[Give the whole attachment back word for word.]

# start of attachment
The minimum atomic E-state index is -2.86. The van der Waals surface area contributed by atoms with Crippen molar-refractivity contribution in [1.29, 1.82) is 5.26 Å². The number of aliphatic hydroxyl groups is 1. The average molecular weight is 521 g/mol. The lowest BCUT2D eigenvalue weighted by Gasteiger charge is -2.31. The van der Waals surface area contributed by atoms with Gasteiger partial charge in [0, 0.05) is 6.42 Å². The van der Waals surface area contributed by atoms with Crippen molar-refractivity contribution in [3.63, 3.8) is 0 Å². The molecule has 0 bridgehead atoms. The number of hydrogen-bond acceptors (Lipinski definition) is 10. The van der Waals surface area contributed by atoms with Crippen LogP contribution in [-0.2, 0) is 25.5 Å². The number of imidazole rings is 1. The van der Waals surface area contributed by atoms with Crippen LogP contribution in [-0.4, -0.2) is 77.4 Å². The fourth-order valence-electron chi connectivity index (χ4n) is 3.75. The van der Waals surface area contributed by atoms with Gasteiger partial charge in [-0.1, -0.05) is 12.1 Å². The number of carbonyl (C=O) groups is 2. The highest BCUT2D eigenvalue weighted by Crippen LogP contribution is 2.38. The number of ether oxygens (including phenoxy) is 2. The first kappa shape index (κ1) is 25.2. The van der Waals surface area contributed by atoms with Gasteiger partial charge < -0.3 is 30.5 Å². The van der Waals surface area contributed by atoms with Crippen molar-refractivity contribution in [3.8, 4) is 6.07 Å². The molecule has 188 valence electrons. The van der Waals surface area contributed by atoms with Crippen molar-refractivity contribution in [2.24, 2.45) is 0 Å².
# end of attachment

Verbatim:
The minimum atomic E-state index is -2.86. The van der Waals surface area contributed by atoms with Crippen molar-refractivity contribution in [1.29, 1.82) is 5.26 Å². The number of aliphatic hydroxyl groups is 1. The average molecular weight is 521 g/mol. The lowest BCUT2D eigenvalue weighted by Gasteiger charge is -2.31. The van der Waals surface area contributed by atoms with Gasteiger partial charge in [0, 0.05) is 6.42 Å². The van der Waals surface area contributed by atoms with Crippen molar-refractivity contribution in [3.63, 3.8) is 0 Å². The molecule has 0 bridgehead atoms. The number of hydrogen-bond acceptors (Lipinski definition) is 10. The van der Waals surface area contributed by atoms with Crippen LogP contribution in [-0.2, 0) is 25.5 Å². The number of imidazole rings is 1. The van der Waals surface area contributed by atoms with Crippen LogP contribution in [-0.4, -0.2) is 77.4 Å². The fourth-order valence-electron chi connectivity index (χ4n) is 3.75. The van der Waals surface area contributed by atoms with Gasteiger partial charge in [-0.1, -0.05) is 12.1 Å². The number of carbonyl (C=O) groups is 2. The highest BCUT2D eigenvalue weighted by Crippen LogP contribution is 2.38. The number of ether oxygens (including phenoxy) is 2. The first kappa shape index (κ1) is 25.2. The van der Waals surface area contributed by atoms with Gasteiger partial charge < -0.3 is 30.5 Å². The van der Waals surface area contributed by atoms with Crippen molar-refractivity contribution in [3.8, 4) is 6.07 Å². The molecule has 188 valence electrons. The van der Waals surface area contributed by atoms with Crippen molar-refractivity contribution in [2.24, 2.45) is 0 Å².